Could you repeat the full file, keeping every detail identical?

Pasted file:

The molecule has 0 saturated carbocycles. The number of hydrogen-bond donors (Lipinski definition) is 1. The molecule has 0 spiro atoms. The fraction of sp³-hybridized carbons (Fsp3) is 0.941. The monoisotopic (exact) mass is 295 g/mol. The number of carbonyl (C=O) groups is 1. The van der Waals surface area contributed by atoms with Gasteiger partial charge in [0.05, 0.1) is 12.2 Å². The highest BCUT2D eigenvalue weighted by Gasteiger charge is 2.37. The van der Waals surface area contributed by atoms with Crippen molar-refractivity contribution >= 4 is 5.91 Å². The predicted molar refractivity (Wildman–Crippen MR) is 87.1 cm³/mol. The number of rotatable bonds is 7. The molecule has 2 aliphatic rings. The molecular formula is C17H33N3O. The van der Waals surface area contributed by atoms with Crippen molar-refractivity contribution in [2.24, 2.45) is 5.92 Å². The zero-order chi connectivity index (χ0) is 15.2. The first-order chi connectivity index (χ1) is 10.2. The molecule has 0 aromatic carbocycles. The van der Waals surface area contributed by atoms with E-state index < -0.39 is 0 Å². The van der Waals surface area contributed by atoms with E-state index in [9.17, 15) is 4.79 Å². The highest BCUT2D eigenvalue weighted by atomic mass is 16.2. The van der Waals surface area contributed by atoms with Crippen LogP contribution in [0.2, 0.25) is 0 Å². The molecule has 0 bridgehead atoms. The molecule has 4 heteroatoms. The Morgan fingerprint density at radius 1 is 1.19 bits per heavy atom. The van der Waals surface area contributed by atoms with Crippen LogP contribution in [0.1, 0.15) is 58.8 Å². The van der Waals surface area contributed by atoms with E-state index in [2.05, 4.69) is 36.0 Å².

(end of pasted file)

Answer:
The molecule has 0 saturated carbocycles. The number of hydrogen-bond donors (Lipinski definition) is 1. The molecule has 0 spiro atoms. The fraction of sp³-hybridized carbons (Fsp3) is 0.941. The monoisotopic (exact) mass is 295 g/mol. The number of carbonyl (C=O) groups is 1. The van der Waals surface area contributed by atoms with Gasteiger partial charge in [0.05, 0.1) is 12.2 Å². The highest BCUT2D eigenvalue weighted by Gasteiger charge is 2.37. The van der Waals surface area contributed by atoms with Crippen molar-refractivity contribution >= 4 is 5.91 Å². The predicted molar refractivity (Wildman–Crippen MR) is 87.1 cm³/mol. The number of rotatable bonds is 7. The molecule has 2 aliphatic rings. The molecular formula is C17H33N3O. The van der Waals surface area contributed by atoms with Crippen molar-refractivity contribution in [2.24, 2.45) is 5.92 Å². The zero-order chi connectivity index (χ0) is 15.2. The first-order chi connectivity index (χ1) is 10.2. The molecule has 0 aromatic carbocycles. The van der Waals surface area contributed by atoms with E-state index < -0.39 is 0 Å². The van der Waals surface area contributed by atoms with E-state index in [9.17, 15) is 4.79 Å². The highest BCUT2D eigenvalue weighted by atomic mass is 16.2. The van der Waals surface area contributed by atoms with Crippen LogP contribution in [0.2, 0.25) is 0 Å². The molecule has 0 bridgehead atoms. The molecule has 4 heteroatoms. The Morgan fingerprint density at radius 1 is 1.19 bits per heavy atom. The van der Waals surface area contributed by atoms with Crippen LogP contribution in [0.1, 0.15) is 58.8 Å². The van der Waals surface area contributed by atoms with E-state index in [2.05, 4.69) is 36.0 Å².